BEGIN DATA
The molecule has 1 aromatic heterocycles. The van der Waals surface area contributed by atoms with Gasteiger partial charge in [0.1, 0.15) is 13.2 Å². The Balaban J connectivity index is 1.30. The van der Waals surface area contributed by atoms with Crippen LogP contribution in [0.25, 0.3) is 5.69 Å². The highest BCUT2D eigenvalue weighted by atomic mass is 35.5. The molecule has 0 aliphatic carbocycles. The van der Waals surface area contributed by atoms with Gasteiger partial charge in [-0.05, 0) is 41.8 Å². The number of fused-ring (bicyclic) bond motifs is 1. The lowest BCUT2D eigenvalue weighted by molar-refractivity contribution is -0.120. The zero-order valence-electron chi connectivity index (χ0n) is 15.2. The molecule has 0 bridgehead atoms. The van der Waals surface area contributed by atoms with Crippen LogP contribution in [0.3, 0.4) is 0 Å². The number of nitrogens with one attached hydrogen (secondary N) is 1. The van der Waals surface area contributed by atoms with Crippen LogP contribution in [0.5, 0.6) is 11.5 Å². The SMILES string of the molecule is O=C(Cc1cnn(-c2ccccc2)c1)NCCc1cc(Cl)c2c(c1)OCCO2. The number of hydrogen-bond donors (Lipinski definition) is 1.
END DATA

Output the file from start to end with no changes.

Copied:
The molecule has 1 aromatic heterocycles. The van der Waals surface area contributed by atoms with Gasteiger partial charge in [0.1, 0.15) is 13.2 Å². The Balaban J connectivity index is 1.30. The van der Waals surface area contributed by atoms with Crippen LogP contribution in [0.25, 0.3) is 5.69 Å². The highest BCUT2D eigenvalue weighted by atomic mass is 35.5. The molecule has 0 aliphatic carbocycles. The van der Waals surface area contributed by atoms with Gasteiger partial charge in [-0.05, 0) is 41.8 Å². The number of fused-ring (bicyclic) bond motifs is 1. The lowest BCUT2D eigenvalue weighted by molar-refractivity contribution is -0.120. The zero-order valence-electron chi connectivity index (χ0n) is 15.2. The molecule has 0 bridgehead atoms. The van der Waals surface area contributed by atoms with Crippen LogP contribution in [0.3, 0.4) is 0 Å². The number of nitrogens with one attached hydrogen (secondary N) is 1. The van der Waals surface area contributed by atoms with Crippen LogP contribution in [0.5, 0.6) is 11.5 Å². The SMILES string of the molecule is O=C(Cc1cnn(-c2ccccc2)c1)NCCc1cc(Cl)c2c(c1)OCCO2. The number of hydrogen-bond donors (Lipinski definition) is 1.